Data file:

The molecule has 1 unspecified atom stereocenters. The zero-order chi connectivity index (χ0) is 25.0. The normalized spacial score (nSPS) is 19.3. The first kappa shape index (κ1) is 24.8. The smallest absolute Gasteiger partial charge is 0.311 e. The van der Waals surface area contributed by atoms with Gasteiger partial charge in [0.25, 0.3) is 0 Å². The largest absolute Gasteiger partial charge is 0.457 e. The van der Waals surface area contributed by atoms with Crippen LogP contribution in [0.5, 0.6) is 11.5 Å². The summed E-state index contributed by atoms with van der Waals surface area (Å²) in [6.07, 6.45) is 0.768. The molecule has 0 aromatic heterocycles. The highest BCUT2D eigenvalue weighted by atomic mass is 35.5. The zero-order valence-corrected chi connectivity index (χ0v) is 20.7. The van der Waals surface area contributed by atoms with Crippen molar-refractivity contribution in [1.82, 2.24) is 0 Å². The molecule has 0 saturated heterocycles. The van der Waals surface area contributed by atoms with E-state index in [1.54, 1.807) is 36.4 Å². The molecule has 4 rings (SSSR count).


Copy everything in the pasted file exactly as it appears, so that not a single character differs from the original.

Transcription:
The molecule has 1 unspecified atom stereocenters. The zero-order chi connectivity index (χ0) is 25.0. The normalized spacial score (nSPS) is 19.3. The first kappa shape index (κ1) is 24.8. The smallest absolute Gasteiger partial charge is 0.311 e. The van der Waals surface area contributed by atoms with Gasteiger partial charge in [0.25, 0.3) is 0 Å². The largest absolute Gasteiger partial charge is 0.457 e. The van der Waals surface area contributed by atoms with Crippen LogP contribution in [0.5, 0.6) is 11.5 Å². The summed E-state index contributed by atoms with van der Waals surface area (Å²) in [6.07, 6.45) is 0.768. The molecule has 0 aromatic heterocycles. The highest BCUT2D eigenvalue weighted by atomic mass is 35.5. The zero-order valence-corrected chi connectivity index (χ0v) is 20.7. The van der Waals surface area contributed by atoms with Crippen molar-refractivity contribution in [1.82, 2.24) is 0 Å². The molecule has 0 saturated heterocycles. The van der Waals surface area contributed by atoms with E-state index in [1.54, 1.807) is 36.4 Å². The molecule has 4 rings (SSSR count).